Remember that with lead acid, you NEED to get deep cycle rated (not "dual purpose"). If they have a CCA rating on them, they're likely the wrong battery. You also can only reliably use HALF of the battery capacity and expect good life, so, in the 400Ah example battery, you can only use 200Ah. 4X 6V GC2 batteries in a 2S2P bank are likely your most cost effective option - around $500 and 430Ah.

You need to use http://www.pvwatts.com for a typical camp location and simulate your flat array. It will output the average daily hours of sun for each month, e.g., November might be something like 2.1h. In that case, you could harvest 800W * 2.1h = 1680Wh. Divide that by 12V, and you get 1680Ah/12V = 140Ah - almost your usable capacity. This site also factors in average weather impact on daily production. Clear days will outperform that and crap days will underperform.

Additionally, since you're so far north, and you're talking about cold weather camping, your winter production may be horrifying. Some lightweight flexible panels that you can deploy on-site at a favorable winter angle (even just hanging them vertically on the side of the camper) may dramatically improve solar availability.

PVWatts example.

I picked Iron Mountain, Wi:
1638293500740.png

800W array, flat.

As you can see, the winter months are horrible.

400W array, vertical:
1638293613206.png

Winter months get about 50% more when vertical as opposed to horizontal.
 
Last edited:

HRTKD

Boondocker
Joined
Apr 24, 2020
Messages
6,492
Location
Somewhere South of Denver
I looked up your trailer and I can't find anything in the specifications that leads me to believe it is a four season trailer. That right there is your main problem. Trying to heat a non-four season in the winter trailer requires a lot of energy.

I have a non-four season trailer and have put a lot of work into making it more capable at handling cold temperatures. In 2020 I was camping at -8° F. Despite all my efforts, I still froze one pipe for a short period of time. I go through a lot of propane.

Tank heaters take a LOT of amps and will drain your battery quickly. I don't run my tank heaters unless I have to and even then I do it only when I have excess PV output or if I'm running the generator.
 

jimcalf

Solar Enthusiast
Joined
Aug 1, 2020
Messages
34
I also have a 2021 Winnebago Micro Minnie 2108TB. I'm going through a full power upgrade myself, for the exact problems that you've mentioned. I think even Winnebago knew that the 2021 solution was subpar, as for 2022, each trailer gets a 190W rigid glass panel vs. the 100W flexible that you and I both have. That and a 30W solar charge controller vs. the junky 10W PWM we have.
I am in the process of collecting the parts now, and have four 200W solar panels for the roof, electronics came in yesterday and waiting on batteries to arrive. Just like you figured out, we can only fit about 800W on the roof. I'm putting in Lifepo4 batteries under my bed, as the flooded batteries can't carry the capacity I want, charge too slow, die in two years, etc. You can buy cost effective Lifepo4 batteries today for not much more than lead acid. It's worth looking into. Lifepo4 can also absorb energy dramatically faster than lead, so when the solar is at peak, the batteries can take it all. Even running a DC-DC converter + Solar can be absorbed, whereas with lead it can only take so much at a time. Running your 2500W generator, you'll be able to charge Lifepo4 batteries much faster than lead, if you have a powerful charger. Let me know if you're interested in seeing what I'm doing. I am near Akron, OH, so I get the cold weather / lousy solar production issues as well.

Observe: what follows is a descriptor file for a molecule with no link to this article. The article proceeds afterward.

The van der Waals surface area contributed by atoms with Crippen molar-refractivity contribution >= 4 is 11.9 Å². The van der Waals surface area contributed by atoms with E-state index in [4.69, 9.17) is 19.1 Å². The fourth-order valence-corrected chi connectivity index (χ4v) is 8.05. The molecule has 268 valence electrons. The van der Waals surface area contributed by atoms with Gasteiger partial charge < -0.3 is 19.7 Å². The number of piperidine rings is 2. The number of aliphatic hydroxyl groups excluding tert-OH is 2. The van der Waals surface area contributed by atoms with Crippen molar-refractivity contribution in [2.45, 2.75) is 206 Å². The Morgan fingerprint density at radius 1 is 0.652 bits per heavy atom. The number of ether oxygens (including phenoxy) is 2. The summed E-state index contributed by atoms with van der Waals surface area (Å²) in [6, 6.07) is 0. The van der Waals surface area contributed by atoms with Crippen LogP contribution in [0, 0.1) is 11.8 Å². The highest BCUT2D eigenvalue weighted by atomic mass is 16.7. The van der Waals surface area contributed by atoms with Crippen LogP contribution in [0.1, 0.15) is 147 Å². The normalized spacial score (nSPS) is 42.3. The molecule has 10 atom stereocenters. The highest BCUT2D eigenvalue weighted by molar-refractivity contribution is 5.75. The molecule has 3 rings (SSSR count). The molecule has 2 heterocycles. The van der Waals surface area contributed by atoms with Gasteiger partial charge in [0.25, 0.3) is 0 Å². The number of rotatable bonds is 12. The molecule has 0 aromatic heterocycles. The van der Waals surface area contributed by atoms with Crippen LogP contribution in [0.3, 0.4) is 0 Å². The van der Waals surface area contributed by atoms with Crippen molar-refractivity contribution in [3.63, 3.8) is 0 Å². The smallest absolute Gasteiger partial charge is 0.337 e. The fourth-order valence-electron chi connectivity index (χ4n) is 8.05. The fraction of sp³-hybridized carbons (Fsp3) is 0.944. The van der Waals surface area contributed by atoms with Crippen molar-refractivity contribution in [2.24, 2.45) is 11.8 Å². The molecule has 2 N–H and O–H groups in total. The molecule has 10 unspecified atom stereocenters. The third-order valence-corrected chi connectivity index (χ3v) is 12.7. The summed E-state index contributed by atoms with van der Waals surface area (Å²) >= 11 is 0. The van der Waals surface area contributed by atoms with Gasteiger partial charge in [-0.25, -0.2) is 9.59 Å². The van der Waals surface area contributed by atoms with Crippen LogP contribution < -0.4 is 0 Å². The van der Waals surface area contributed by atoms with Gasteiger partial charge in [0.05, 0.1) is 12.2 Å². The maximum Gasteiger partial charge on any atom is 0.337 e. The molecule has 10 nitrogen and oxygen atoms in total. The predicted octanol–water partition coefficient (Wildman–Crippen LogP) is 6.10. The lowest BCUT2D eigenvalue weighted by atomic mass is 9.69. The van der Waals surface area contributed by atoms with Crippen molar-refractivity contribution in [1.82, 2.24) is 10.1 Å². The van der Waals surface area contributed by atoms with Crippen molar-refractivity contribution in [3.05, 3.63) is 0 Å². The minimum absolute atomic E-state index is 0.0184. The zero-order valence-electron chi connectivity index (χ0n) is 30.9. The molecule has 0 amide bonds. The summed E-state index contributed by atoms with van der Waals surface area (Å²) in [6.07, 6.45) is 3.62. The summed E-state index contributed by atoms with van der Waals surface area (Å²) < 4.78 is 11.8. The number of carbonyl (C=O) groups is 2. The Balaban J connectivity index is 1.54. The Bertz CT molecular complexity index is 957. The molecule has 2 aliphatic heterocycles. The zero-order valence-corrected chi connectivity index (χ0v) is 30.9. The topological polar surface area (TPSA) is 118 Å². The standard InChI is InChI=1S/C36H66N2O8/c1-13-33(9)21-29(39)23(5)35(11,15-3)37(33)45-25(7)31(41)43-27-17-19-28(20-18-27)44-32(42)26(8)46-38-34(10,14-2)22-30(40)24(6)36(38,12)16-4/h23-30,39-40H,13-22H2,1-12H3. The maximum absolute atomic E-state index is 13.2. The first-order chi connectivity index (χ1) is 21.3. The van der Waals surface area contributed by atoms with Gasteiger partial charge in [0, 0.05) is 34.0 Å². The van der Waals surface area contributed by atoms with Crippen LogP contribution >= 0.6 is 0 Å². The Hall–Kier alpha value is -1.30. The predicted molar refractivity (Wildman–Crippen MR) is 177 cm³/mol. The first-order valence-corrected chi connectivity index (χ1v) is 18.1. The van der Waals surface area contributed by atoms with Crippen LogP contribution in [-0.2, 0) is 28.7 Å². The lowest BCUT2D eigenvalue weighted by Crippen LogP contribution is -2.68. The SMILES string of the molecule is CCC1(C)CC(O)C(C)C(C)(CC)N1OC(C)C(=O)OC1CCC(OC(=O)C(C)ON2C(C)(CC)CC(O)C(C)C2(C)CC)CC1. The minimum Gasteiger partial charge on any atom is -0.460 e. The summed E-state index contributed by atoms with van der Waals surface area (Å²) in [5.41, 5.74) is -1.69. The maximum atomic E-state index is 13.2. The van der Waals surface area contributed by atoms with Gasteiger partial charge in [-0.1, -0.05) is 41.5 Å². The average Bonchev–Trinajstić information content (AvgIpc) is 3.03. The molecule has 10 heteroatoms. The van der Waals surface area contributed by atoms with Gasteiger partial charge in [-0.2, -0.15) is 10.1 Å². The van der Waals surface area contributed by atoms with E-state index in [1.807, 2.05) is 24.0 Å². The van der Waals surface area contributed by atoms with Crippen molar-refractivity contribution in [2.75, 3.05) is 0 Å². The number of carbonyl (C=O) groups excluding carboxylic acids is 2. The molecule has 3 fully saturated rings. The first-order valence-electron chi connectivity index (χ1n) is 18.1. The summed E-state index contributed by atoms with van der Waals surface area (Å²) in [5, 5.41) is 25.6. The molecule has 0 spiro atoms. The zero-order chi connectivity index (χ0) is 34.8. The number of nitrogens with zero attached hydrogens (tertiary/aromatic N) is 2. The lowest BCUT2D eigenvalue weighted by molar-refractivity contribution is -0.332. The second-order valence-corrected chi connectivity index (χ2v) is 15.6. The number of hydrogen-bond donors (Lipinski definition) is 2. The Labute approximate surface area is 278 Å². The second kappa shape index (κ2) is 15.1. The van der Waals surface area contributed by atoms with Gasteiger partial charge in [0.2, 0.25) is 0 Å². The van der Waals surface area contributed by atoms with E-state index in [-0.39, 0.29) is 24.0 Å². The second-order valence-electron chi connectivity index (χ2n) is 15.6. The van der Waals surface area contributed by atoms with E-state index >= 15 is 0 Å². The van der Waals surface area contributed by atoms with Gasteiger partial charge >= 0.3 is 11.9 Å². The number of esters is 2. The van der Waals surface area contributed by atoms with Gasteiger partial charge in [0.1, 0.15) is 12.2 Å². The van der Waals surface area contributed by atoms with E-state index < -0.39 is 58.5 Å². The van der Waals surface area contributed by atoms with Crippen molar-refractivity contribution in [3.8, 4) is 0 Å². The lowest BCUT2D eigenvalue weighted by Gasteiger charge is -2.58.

Rocketman

Solar Addict
Joined
Sep 27, 2020
Messages
586
I think the most useful item on my RV electrical system is my Victron Smartshunt (or BMV712). This battery monitor (once you get it set up) will let you know how full your batteries are, how much power you are using, and (at the current rate) how many hours you have until you reach the bottom of your useable battery (50% for lead batteries).

You can even use it to help figure out your energy audit. By switching stuff on and off you can see how much power it is really using.

Two items you can do right away - make sure you are getting your battery completely full (all the way through its absorbing cycle) every day.

Also, if your battery is exposed to the cold - add some insulation around it to help keep it a bit warmer - warm batteries work better. (Although this one is a minor step).

To add all those solar panels you will need a new solar charge controller- look really close at the Victron 100/50 or 150/60 (but the 150/60 probably costs more than it’s benefits will be).
 

Gamekeeper

New Member
Joined
Nov 1, 2021
Messages
16
First, I would like to thank everyone who responded so quickly.

Secondly, in the interest of brevity, I only provided skeletonized information in the first post.
I have much more detailed material forth coming.

I am not planning to live in my trailer. I just use it for a few weeks at a time in inclement weather.